May 14, 2019

Pacific not immune to armed conflict

By Pita Ligaiula in Apia, Samoa

The Pacific region is not immune to armed conflict says International Committee of the Red Cross (ICRC) member, Mauro Arrigoni

Speaking at the 2nd Pacific Islands Roundtable on International Humanitarian Law (IHL) in Apia Tuesday, Arrigoni told delegates even though there are currently no armed conflicts in the Pacific region, the Bougainville conflict constituted a non-international armed conflict. 

“The Bougainville Revolutionary Army (BRA) and PNG forces allied to Bougainville Resistance Forces (BRF) signed a ceasefire in 1997 and a peace agreement in 2001. The humanitarian consequences of the conflict are still felt today by the families of nearly a thousand persons who went missing. Most of them are presumed dead.

“The conflict in Solomon Islands from 1998 till 2003 when the Australian government led a multilateral Regional Assistance Mission to Solomon Islands (RAMSI) is another example to show that not that long ago, there was a conflict in the Pacific. According to some sources, around 200 people died in the conflict largely on the main island of Guadalcanal and there were hundreds of cases of abduction and torture. The great majority of victims were innocent civilians. 

“The highlands in Papua New Guinea also experience frequent and deadly tribal fights with enormous humanitarian consequences. 

“Various islands were also affected during WWII – for example, 1,200 Nauruans were forcibly deported to the Caroline Islands to work as slave labourers. Many never returned home. Nine Pacific Islands States are still contaminated by ordinance, which has an explosive risk and an environmental effect, limiting farming, industry and tourism,” Arrigoni told regional delegates at the meeting.

Arrigoni said some of Pacific countries contribute troops to United Nations peacekeeping missions in places of armed conflict.

“Indeed, Samoa has contributed UN peacekeepers for 19 years and last month it farewelled its latest deployment, bound for South Sudan. We will of course be discussing some of the legal frameworks that apply to these kinds of deployments.

“I think it is fair to say that the causes and the consequences of armed conflicts and other situations of violence around the world are becoming increasingly complex and far-reaching. These conflicts are often protracted and have regional or even wider repercussions -­ Syria, Iraq, Libya, South Sudan, Central African Republic and Afghanistan, to name but a few – and the humanitarian consequences are immense,” he said.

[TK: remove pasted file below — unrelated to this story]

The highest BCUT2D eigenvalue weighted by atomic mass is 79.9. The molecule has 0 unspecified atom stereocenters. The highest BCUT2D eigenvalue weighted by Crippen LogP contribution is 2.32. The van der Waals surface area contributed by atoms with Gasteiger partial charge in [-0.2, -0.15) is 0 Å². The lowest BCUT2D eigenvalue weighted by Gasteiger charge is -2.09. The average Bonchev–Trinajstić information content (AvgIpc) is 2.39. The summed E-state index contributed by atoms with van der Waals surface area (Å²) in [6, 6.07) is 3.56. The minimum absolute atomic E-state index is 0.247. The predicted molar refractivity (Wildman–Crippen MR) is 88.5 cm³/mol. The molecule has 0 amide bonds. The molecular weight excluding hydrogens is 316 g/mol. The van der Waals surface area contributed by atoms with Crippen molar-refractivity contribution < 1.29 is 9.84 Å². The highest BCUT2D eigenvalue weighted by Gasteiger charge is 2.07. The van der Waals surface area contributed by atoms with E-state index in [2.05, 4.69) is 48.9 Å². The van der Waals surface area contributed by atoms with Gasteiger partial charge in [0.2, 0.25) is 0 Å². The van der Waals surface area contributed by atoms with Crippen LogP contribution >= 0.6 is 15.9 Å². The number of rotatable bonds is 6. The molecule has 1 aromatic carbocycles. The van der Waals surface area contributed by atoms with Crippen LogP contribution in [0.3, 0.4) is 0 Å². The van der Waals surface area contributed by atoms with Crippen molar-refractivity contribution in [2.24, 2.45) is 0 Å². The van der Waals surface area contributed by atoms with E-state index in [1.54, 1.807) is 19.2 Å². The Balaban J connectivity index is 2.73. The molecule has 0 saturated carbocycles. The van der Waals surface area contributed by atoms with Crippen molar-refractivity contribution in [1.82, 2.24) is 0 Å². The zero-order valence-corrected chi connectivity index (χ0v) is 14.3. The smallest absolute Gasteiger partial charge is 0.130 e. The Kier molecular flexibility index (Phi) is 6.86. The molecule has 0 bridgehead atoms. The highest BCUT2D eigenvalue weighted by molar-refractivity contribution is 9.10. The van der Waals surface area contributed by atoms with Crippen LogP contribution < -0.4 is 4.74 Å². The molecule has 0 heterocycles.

He emphasised the need for a special focus on IHL and its relevant in today’s armed conflicts.

“From a humanitarian perspective, the answer is an emphatic “yes!” In many of the armed conflicts where the ICRC is present, an overriding challenge continues to be the lack of respect, by States and non-State armed groups, for even the most fundamental rules of IHL. We see widespread violations of IHL, and these often go unpunished. We see direct attacks against civilians and key infrastructure including hospitals and schools, and we see the delivery of humanitarian access being blocked – this is obviously against fundamental rules that all States, including all those in the Pacific, have agreed to in the Geneva Conventions. 

“Indeed, based on our observations on battlefields across the world, we can say that the problem is not the law, or a lack of law, but rather the lack of compliance with the law. As you would know, the kinds of violations that I have mentioned are already prohibited by IHL. So, increasing respect for IHL and for the principle of humanity is perhaps the single most effective way to reduce suffering in war," said Arrigoni.

Arrigoni also stressed the importance for ICRC to actively promote compliance with International Humanitarian Law

“At every opportunity – whether it be in our public communications or in the discussions we have with heads of state – we highlight the importance of respecting the key principles that govern how violence is conducted in armed conflicts. I am sure you have heard of some of these principles: distinction, proportionality, precautions in attack, and the prohibition against unnecessary suffering. We also stress the importance of humane treatment for people deprived of their liberty; We advocate for a halt to the use of illegal weapons and the illegal use of weapons; And in general, we call for the protection of people who are not taking part in the conflict. 

Your presence here today indicates a highly encouraging and positive interest in making this a reality. Everyone here has a stake – an interest – in promoting respect for IHL globally. None of us are fully immune to the consequences of a failure to do so, even in the absence of active armed conflict in this region,” Arrigoni said.

SOURCE: PACNEWS

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